Star Trek Adventures Alpha Rules v1.2 | Dice | Star Trek

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Alpha Rules for the Star Trek Adventures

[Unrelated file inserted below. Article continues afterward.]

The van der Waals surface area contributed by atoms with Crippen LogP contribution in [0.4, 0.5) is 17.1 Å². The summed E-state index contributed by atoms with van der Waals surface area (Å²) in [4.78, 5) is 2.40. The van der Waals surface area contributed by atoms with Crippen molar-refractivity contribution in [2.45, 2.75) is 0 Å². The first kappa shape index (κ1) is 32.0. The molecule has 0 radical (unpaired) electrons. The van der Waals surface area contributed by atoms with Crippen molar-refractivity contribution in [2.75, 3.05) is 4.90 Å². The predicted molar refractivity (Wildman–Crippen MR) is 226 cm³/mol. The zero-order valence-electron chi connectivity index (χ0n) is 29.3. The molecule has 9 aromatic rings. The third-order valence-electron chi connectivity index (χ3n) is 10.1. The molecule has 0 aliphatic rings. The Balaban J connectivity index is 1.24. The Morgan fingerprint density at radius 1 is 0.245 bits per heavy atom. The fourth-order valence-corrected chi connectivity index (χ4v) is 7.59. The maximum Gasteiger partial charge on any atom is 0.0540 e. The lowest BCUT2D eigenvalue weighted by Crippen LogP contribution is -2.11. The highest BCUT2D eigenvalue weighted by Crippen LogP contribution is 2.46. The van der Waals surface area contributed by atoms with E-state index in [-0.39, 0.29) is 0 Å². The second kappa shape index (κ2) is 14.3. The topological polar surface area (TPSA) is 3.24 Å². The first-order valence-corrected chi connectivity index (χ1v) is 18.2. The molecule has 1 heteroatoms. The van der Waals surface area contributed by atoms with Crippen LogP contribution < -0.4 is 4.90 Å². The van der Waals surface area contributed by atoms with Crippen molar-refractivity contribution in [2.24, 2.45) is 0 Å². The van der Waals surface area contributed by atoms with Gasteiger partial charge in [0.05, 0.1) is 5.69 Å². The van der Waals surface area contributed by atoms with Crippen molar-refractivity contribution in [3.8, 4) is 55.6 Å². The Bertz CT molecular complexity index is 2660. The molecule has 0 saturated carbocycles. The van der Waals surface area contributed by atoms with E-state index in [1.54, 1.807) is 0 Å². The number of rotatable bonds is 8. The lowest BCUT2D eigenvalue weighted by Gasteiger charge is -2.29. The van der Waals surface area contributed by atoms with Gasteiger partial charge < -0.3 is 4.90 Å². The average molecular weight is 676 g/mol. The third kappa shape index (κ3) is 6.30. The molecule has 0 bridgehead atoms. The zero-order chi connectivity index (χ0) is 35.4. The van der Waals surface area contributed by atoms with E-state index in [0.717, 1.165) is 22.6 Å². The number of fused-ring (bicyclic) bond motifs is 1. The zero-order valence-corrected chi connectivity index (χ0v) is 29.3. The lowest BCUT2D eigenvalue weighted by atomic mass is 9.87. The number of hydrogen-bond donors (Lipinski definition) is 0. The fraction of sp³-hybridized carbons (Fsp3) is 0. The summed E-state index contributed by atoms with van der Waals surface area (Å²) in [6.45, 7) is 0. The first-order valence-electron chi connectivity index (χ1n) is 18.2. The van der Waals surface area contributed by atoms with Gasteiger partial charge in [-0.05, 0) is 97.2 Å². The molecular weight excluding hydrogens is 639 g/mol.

™  & © 2016 CBS Studios Inc. STAR TREK and related marks and logos are trademarks of CBS Studios Inc. All Rights Reserved. Alpha Shakedown Cruise v1.2  Star Trek Adventures Shakedown Alpha v1.2 05 September 2016 Page 1  of 40   ™  & © 2016 CBS Studios Inc. STAR TREK and related marks and logos are trademarks of CBS Studios Inc. All Rights Reserved. Star Trek Adventures Alpha v1.2   Basic Operations This section provides an overview of concepts central to Star Trek Adventures , and a summary of the core mechanics that run through the entire system: Tasks, and the Momentum and Threat economy. Roles in Play In any game of Star Trek Adventures , there are several roles to be played. These are defined as follows: Most participants will be players . Each player possesses a single character  –  normally referred to as a player character , to distinguish those characters from the many non-player characters  who populate the game world. A single player may control several characters during play, but seldom more than one at any given moment, and they will only have a single primary player character. Players make the decisions that influence and direct their characters  –  deciding what a character does in a situation, how they react to a threat, and so forth. The Games Master  is responsible for everything else. The Games Master controls the non-player characters, making decisions for them and determining their actions and responses. He is also responsible for setting scenes, establishing environments, and determining how ongoing events unfold. The Games Master is required to interpret how the rules apply to a given situation, such as ruling on the Difficulty of tasks, or adjudicating when unusual situations or disagreements arise. Above all else, the Games Master is not an adversary to the players  –  the game works all the better if the Games Master is a fan of the player characters and their exploits, albeit one who seeks to make those characters’ lives as dramatic, exciting, and challenging as possible. Dice The Star Trek Adventures  uses three types of dice to resolve the actions a character may attempt, and the situations they may face. The first, and most commonly-used, is the twenty-sided die, known throughout this document as a d20. D20s are used for resolving Tasks, and for rolling on certain large tables. Often, multiple d20s will be required. This is noted as Xd20, where X is the number of dice to be rolled. So, 2d20 denotes that two twenty-sided dice should be rolled. The second type of die is the six-sided die, or d6. These are used relatively infrequently, mainly to roll on certain small tables. If multiple six-sided dice are required, it will be noted as Xd6, where X is the number of dice required  –  thus, 2d6 indicates that two six-sided dice should be rolled. D6s are also used as Challenge Dice. Challenge Dice, or [CD], are a way of rolling a d6, used for determining damage and governing special effects. When rolling a [CD], ignore any results of three or four. Results of one and two are counted as normal, while results of five or six are referred to as Effects. Effects have a value of 1, and additionally triggering certain special outcomes, depending on the circumstances. Frequently, more than one Challenge Die is rolled at once; multiple Challenge Dice are  Star Trek Adventures Shakedown Alpha v1.2 05 September 2016 Page 2  of 40   ™  & © 2016 CBS Studios Inc. STAR TREK and related marks and logos are trademarks of CBS Studios Inc. All Rights Reserved. noted as X[CD], where X is the number of Challenge Dice rolled. Thus, 4[CD] indicates that four Challenge Dice should be rolled. In most circumstances, more than once dice of any given type will be rolled at once. These dice collectively are r eferred to as a “dice pool” or “pool”.   Re-rolls Many circumstances allow a character to re-roll one or more dice. As this is a common occurrence, the way this should be resolved is discussed here. When an ability, item, or circumstance grants a re-roll, the player chooses the dice that will be re-rolled, and rolls it (or another die of the same kind) in its place, replacing the srcinal result entirely. The new results stand, even if they’re the same as or worse than the srcinal results.  Some situations allow for a specific number of dice to be re-rolled, while others allow all dice in a pool to be re-rolled. In this instance, the player may choose how many dice from those he has rolled he wishes to re-roll, up to the number of dice listed (if any)  –  in essence, you may always choose not   to re-roll a die if you wish to keep that result. Characters Characters are represented using several values, traits, and basic considerations. These are described here.  Attributes Each character is defined by a collection of six attributes. These attributes indicate a character’s inherent abilities, and their physical and mental advantages and limitations. Most attributes for characters have values from seven to twelve, with eight representing the human average. Higher attribute ratings, though rare, represent greater ability, though no creature or character can have an attribute with a value above fourteen. The six Attributes are as follows:    Bravery  comes into play whenever a character seeks to show daring, when they are at risk, and when they enter combat and other perilous situations.      Control  is about the character controlling themselves, both physically and mentally. It covers hand-eye coordination and physical discipline, as well as mental stability and emotional control.      Empathy  is used to understand the feelings of others, and it is vital in healing and treatment of both injuries and psychological strain.      Presence  is power of personality, for being diplomatic during negotiations, commanding the respect of others, and even being charming or seductive.      Reason  is at the heart of any action that applies to the rational mind, such as applying theoretical knowledge, and making observations and deductions.      Resilience  is a matter of physical and mental strength, resisting hardship and employing direct methods such as brute force.    Star Trek Adventures Shakedown Alpha v1.2 05 September 2016 Page 3  of 40   ™  & © 2016 CBS Studios Inc. STAR TREK and related marks and logos are trademarks of CBS Studios Inc. All Rights Reserved. Skills In addition to the six attributes, each character has six Skills, which encompass the broad roles that Starfleet Officers are expected to be proficient within. A character will have a value from 1-4 in each Skill.    Command  is diplomacy, persuasion, decisive decision-making, coordination of teams, bolstering morale, resistance to fear, panic, or intimidation, and anything else expected of leaders.    Conn  is piloting, astronavigation, and a broad knowledge of starship operations and functions. It also covers the operation of vehicles other than starships, from shuttlecraft to ground vehicles.    Engineering  is understanding and interacting with technology, including developing technical solutions to problems.    Security  is the use of force to subdue or eliminate threats, as well as strategy and tactics, interrogation techniques, and peacekeeping methods. Security is often used to remain wary of one’s surroundings, to avoid notice, and to perform a range of int ense physical activities.    Science  is the understanding of numerous fields of scientific study, both on a theoretical level, and in terms of their practical applications. This does not just cover “hard” sciences like physics, chemistry, and biology, but also social sciences like anthropology. It also covers observation of one’s surroundings and discerning small details.      Medicine  is the understanding of the physical and mental makeup of lifeforms, including a knowledge of ailments and diseases that might befall them, the injuries and stresses they can suffer, and the methods for treating those maladies in a wide range of species. Focus The Skills characters are trained in are broad; Focuses allow a character to demonstrate talent for a smaller range of fields, representing specialization. Most characters will have four Focuses, one each at ranks 4, 3, 2, and 2, and then treat all other Tasks as having Focus 1. Players are encouraged to create their own Skills Focuses, but examples include:    Command:  Diplomacy, Linguistics, Persuasion, Composure, Philosophy    Conn:  Astronavigation, Evasive Action, Helm Operations, Small Craft, EVA    Engineering:  Computers, Electro-Plasma Power Distribution, Transporters and Replicators, Warp Field Dynamics    Security:  Shipboard Tactical Systems, Hand-to-hand Combat, Infiltration, Espionage, Hand Phasers, Interrogation    Science:  Physics, Astrophysics, Geology, Exo-tectonics, Spatial Phenomena, Quantum Mechanics, Anthropology, Botany    Medicine:  Emergency Medicine, Trauma Surgery, Psychology, Alien Anatomy, Infectious Diseases, Virology, Cybernetics, Genetics Talents Talents are additional benefits that a character possesses, that define areas of specialty, the advantages of their personal approach to circumstances, and other interesting advantages. These normally take the form of a bonus  –  extra d20s, re-rolls, bonus Momentum, the ability to use a different skill in a situation,